On the contrary, it was all according to your ways. I have cast off my native ideas, and in due order, and after various military performances on both my native thoughts. Here I sit thinking and untying the rope sides, the whole assembly quietly dispersed. God's servants of the devil ; and it is shaken that it may fall off. Jesus Christ

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perhaps is near to see my evils, and to look into the hearts of

KASHMIR MEDICAL MISSION. It is well perhaps that the heart should grieve in the FoBethanisl ovember devoted to an account of the Kashmir Medical morning, in the evening, and at night, that every sin may be blotted out.” It was a touching, and yet most cheering service, Mission; but readers must turn to them for information concerning that when the four children of this man were baptized with the

most interesting work. In the picture, Dr. Arthur Neve, the present

Missionary, is seen on the right, and next to him Dr. E. Downes, his missionary's own infant.

predecessor, who has since come home. The other standing figures are Soon after this baptism, Mr. Davis was sent for to visit a mostly hospital assistants. The patients are in the foreground. woman suddenly taken very ill, the wife of Pita, one of Mr. Davis's workmen. She had been so insolent and troublesome, that Mr. Davis had been obliged to remove them from his own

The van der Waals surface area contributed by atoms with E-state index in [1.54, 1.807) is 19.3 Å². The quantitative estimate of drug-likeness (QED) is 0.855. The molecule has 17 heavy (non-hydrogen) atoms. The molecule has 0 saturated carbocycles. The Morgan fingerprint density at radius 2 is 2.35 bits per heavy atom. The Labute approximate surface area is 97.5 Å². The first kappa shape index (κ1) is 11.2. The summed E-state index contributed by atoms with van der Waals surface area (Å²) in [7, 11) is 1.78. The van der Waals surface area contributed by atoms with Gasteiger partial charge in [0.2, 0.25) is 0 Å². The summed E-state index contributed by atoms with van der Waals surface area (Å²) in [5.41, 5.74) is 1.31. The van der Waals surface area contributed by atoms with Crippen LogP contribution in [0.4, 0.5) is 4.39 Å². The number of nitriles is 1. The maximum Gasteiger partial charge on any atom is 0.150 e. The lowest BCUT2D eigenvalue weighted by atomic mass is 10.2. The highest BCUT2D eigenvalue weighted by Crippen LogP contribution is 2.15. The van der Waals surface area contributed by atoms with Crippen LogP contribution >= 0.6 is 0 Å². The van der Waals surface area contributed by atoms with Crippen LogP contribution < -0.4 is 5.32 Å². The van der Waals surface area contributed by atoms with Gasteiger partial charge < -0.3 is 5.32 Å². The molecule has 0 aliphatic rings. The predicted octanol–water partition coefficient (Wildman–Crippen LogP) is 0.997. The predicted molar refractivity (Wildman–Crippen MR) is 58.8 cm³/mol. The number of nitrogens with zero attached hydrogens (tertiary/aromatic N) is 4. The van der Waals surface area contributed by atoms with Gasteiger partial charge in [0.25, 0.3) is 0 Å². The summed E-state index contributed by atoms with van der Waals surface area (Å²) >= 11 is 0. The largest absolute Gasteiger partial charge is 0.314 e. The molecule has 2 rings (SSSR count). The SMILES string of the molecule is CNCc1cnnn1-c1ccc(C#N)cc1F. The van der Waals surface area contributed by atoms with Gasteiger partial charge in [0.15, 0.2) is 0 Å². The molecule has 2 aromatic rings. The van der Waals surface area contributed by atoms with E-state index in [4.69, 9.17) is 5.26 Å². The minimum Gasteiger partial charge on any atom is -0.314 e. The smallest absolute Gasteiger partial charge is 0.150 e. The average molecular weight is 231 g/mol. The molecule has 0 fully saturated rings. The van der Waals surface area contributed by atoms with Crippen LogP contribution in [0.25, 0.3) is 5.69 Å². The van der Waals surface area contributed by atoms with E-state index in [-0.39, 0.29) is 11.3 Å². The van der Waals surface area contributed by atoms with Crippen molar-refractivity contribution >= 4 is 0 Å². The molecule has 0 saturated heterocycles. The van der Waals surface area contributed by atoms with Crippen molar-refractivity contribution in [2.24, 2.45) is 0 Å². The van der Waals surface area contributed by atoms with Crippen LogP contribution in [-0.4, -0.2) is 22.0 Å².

SKETCHES IN TRAVANCORE, premises, and place them in a separate cottage, entirely on account of her bad behaviour. He went to her sick-bed with a

HE group of pictures on the opposite page has been heavy heart, but found her, to his amazement, entirely changed.

constructed from some rough sketches by the Rev. She had been made deeply sensible of the wickedness of her own

W. J. Richards. They illustrate several familiar heart, and often retired by herself for private prayer. She

features of the interesting Mission in Travancore, spoke calmly of her own expectation that death was very near,

South India. That Mission was fully described, urging Mr. Davis to “call aloud” upon the natives round to and also illustrated, in the GLEANER of October, 1879, to which turn to God. This woman recovered, and soon after both she